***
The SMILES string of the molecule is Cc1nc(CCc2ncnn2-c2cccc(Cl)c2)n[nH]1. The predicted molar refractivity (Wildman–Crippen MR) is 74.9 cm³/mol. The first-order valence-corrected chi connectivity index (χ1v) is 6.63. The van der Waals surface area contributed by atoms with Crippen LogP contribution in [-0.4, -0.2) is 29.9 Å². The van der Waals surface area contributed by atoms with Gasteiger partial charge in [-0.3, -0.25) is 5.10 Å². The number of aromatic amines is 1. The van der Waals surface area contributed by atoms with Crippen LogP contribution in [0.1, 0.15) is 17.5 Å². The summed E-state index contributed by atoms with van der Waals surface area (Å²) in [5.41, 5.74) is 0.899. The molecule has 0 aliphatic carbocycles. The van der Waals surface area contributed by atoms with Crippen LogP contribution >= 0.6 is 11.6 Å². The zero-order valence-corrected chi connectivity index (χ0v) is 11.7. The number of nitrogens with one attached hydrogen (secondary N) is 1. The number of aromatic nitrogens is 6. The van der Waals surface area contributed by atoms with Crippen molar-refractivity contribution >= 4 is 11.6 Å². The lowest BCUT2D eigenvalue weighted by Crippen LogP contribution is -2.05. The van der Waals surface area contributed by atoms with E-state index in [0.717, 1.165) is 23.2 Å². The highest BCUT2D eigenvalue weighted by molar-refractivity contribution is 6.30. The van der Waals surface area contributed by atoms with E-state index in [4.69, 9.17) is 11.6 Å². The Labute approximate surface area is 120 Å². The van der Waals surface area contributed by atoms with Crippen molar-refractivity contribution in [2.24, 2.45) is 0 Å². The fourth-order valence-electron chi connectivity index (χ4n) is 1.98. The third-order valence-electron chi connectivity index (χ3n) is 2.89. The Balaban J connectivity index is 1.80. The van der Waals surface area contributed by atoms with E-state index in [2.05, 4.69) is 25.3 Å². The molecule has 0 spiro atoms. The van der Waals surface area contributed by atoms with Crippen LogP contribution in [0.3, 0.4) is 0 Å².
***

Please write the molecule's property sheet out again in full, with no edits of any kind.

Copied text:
The SMILES string of the molecule is Cc1nc(CCc2ncnn2-c2cccc(Cl)c2)n[nH]1. The predicted molar refractivity (Wildman–Crippen MR) is 74.9 cm³/mol. The first-order valence-corrected chi connectivity index (χ1v) is 6.63. The van der Waals surface area contributed by atoms with Crippen LogP contribution in [-0.4, -0.2) is 29.9 Å². The van der Waals surface area contributed by atoms with Gasteiger partial charge in [-0.3, -0.25) is 5.10 Å². The number of aromatic amines is 1. The van der Waals surface area contributed by atoms with Crippen LogP contribution in [0.1, 0.15) is 17.5 Å². The summed E-state index contributed by atoms with van der Waals surface area (Å²) in [5.41, 5.74) is 0.899. The molecule has 0 aliphatic carbocycles. The van der Waals surface area contributed by atoms with Crippen LogP contribution >= 0.6 is 11.6 Å². The zero-order valence-corrected chi connectivity index (χ0v) is 11.7. The number of nitrogens with one attached hydrogen (secondary N) is 1. The number of aromatic nitrogens is 6. The van der Waals surface area contributed by atoms with Crippen molar-refractivity contribution >= 4 is 11.6 Å². The lowest BCUT2D eigenvalue weighted by Crippen LogP contribution is -2.05. The van der Waals surface area contributed by atoms with E-state index in [0.717, 1.165) is 23.2 Å². The highest BCUT2D eigenvalue weighted by molar-refractivity contribution is 6.30. The van der Waals surface area contributed by atoms with E-state index in [4.69, 9.17) is 11.6 Å². The Labute approximate surface area is 120 Å². The van der Waals surface area contributed by atoms with Crippen molar-refractivity contribution in [2.24, 2.45) is 0 Å². The fourth-order valence-electron chi connectivity index (χ4n) is 1.98. The third-order valence-electron chi connectivity index (χ3n) is 2.89. The Balaban J connectivity index is 1.80. The van der Waals surface area contributed by atoms with E-state index in [2.05, 4.69) is 25.3 Å². The molecule has 0 spiro atoms. The van der Waals surface area contributed by atoms with Crippen LogP contribution in [0.3, 0.4) is 0 Å².